We decided on whitebait and the pigs ears from the starters, or Lucky’s Littles; bao with glazed lamb shoulder; prawn and snapper dumplings; and vegetarian ramen noodles. For the noodles you can request a chilli hit on a scale from 1 to 20; not knowing the potency I went for fifteen.

The whitebait simply fried, with a sprinkling of lotus seeds, came with a small bowl of mayo infused with wasabi. They were nicely crisped, moist, and the mayo creamy and pleasant, if not particularly zesty.


Pigs ears, served in a brown paper bag, with a slice of lime, crisp, well seasoned, and reminiscent of pork crackling; nothing out of the ordinary, but a good snack nonetheless.


The shao mai dumplings were filled with a mix of minced prawns and fish; the wrappings tender, the mix well seasoned with lifted flavours of prawns and fish. This was the best dish of the day.


Lamb shoulder, glazed with miso, and stuffed in a soft Chinese bun along with pickles and carrot relish, was very tender, the bun slightly sweet; it was a good dish without reaching any heights.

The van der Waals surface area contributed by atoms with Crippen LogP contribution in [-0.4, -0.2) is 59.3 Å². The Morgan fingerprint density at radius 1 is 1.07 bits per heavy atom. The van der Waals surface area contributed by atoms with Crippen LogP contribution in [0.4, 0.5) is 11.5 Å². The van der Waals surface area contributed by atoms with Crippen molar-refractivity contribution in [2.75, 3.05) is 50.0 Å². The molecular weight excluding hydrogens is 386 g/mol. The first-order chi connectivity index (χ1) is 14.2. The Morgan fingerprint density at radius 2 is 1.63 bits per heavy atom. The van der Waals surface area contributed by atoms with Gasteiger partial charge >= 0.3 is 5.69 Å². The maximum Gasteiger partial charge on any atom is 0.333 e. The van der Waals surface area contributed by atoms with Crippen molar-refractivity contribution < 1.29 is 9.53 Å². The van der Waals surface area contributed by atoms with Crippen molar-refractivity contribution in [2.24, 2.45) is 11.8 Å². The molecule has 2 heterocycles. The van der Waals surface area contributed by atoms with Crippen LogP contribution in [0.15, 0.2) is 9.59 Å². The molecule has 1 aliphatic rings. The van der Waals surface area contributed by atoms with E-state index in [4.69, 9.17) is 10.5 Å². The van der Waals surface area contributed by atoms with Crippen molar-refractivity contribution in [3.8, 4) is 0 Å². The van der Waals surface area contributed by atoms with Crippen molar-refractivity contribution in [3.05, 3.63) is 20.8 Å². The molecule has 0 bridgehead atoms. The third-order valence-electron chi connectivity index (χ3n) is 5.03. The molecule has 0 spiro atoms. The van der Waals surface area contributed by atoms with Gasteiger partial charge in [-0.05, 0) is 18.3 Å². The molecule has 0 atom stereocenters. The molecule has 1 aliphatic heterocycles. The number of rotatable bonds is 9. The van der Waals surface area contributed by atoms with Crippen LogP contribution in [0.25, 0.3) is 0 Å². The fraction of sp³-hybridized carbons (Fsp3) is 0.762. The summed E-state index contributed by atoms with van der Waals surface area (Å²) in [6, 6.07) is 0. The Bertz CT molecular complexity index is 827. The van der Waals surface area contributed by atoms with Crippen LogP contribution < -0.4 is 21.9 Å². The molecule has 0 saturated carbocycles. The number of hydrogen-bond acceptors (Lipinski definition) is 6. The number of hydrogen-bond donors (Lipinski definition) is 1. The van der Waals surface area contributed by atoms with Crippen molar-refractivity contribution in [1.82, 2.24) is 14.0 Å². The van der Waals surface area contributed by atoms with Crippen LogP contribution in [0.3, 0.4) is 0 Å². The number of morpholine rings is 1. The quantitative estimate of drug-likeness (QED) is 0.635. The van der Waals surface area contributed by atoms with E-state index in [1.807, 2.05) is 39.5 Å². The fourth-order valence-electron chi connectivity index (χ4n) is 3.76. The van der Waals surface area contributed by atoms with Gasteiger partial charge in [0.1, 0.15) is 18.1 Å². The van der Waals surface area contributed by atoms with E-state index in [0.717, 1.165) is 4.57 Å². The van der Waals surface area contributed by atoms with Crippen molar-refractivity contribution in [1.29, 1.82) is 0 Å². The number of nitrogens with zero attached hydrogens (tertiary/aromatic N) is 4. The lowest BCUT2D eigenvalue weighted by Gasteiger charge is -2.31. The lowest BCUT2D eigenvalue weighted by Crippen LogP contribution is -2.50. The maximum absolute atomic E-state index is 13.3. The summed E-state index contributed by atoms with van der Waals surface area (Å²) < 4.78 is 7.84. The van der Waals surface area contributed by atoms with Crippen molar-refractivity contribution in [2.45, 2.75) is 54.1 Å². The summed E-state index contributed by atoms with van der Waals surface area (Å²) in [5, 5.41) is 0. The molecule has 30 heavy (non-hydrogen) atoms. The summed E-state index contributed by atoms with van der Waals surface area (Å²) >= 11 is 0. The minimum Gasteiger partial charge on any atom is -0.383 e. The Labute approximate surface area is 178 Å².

The large bowl of noodles doused in miso broth, along with corn, mushrooms and fried tofu, had good texture, the miso soup salty, somewhat earthy, tofu creamy inside and the corn and mushrooms provided a sweet and meaty contrast, respectively. I was less impressed by the half of uncored tomato dunked in with the other ingredients, and I saw no evidence of the advertised 62 degree egg. As to the chilli, very mild indeed – next time I will head to 20, but the hit at 10 or below must be non-existent.

So overall the food was satisfactory – I am sure as the teething problems pass this will get better.


As for the drinks – off the small wine list we started with a glass of 2014 Castelli Riesling (good, clean acid which supports an array of lime and lemon flavours, with some green apple hints, to a wonderful crisp conclusion), then moved on to their house white wine – made by Bella Ridge, one of the better boutique wineries in the Swan valley – from a Japanese grape – Kyoho.